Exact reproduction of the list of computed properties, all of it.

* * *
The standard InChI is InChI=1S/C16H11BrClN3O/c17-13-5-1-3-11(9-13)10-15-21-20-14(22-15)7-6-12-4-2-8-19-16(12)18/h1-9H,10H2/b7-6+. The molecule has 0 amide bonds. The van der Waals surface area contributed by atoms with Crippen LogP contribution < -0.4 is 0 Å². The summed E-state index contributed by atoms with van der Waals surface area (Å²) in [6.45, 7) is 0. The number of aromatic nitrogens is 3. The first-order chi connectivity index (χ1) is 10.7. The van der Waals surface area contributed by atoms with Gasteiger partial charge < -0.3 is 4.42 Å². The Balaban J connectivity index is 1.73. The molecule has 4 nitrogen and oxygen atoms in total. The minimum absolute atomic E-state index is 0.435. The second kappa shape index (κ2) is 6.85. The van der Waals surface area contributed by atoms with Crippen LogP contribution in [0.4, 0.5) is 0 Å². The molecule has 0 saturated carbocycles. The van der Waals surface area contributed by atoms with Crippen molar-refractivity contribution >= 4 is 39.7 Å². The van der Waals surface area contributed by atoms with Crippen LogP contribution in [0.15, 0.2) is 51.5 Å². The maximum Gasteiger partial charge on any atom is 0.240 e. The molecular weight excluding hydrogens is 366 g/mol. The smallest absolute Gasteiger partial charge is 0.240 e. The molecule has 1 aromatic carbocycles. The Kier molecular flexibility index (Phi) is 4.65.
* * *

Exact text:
The standard InChI is InChI=1S/C16H11BrClN3O/c17-13-5-1-3-11(9-13)10-15-21-20-14(22-15)7-6-12-4-2-8-19-16(12)18/h1-9H,10H2/b7-6+. The molecule has 0 amide bonds. The van der Waals surface area contributed by atoms with Crippen LogP contribution < -0.4 is 0 Å². The summed E-state index contributed by atoms with van der Waals surface area (Å²) in [6.45, 7) is 0. The number of aromatic nitrogens is 3. The first-order chi connectivity index (χ1) is 10.7. The van der Waals surface area contributed by atoms with Gasteiger partial charge < -0.3 is 4.42 Å². The Balaban J connectivity index is 1.73. The molecule has 4 nitrogen and oxygen atoms in total. The minimum absolute atomic E-state index is 0.435. The second kappa shape index (κ2) is 6.85. The van der Waals surface area contributed by atoms with Crippen LogP contribution in [0.4, 0.5) is 0 Å². The molecule has 0 saturated carbocycles. The van der Waals surface area contributed by atoms with Crippen molar-refractivity contribution >= 4 is 39.7 Å². The van der Waals surface area contributed by atoms with Crippen LogP contribution in [0.15, 0.2) is 51.5 Å². The maximum Gasteiger partial charge on any atom is 0.240 e. The molecular weight excluding hydrogens is 366 g/mol. The smallest absolute Gasteiger partial charge is 0.240 e. The molecule has 1 aromatic carbocycles. The Kier molecular flexibility index (Phi) is 4.65.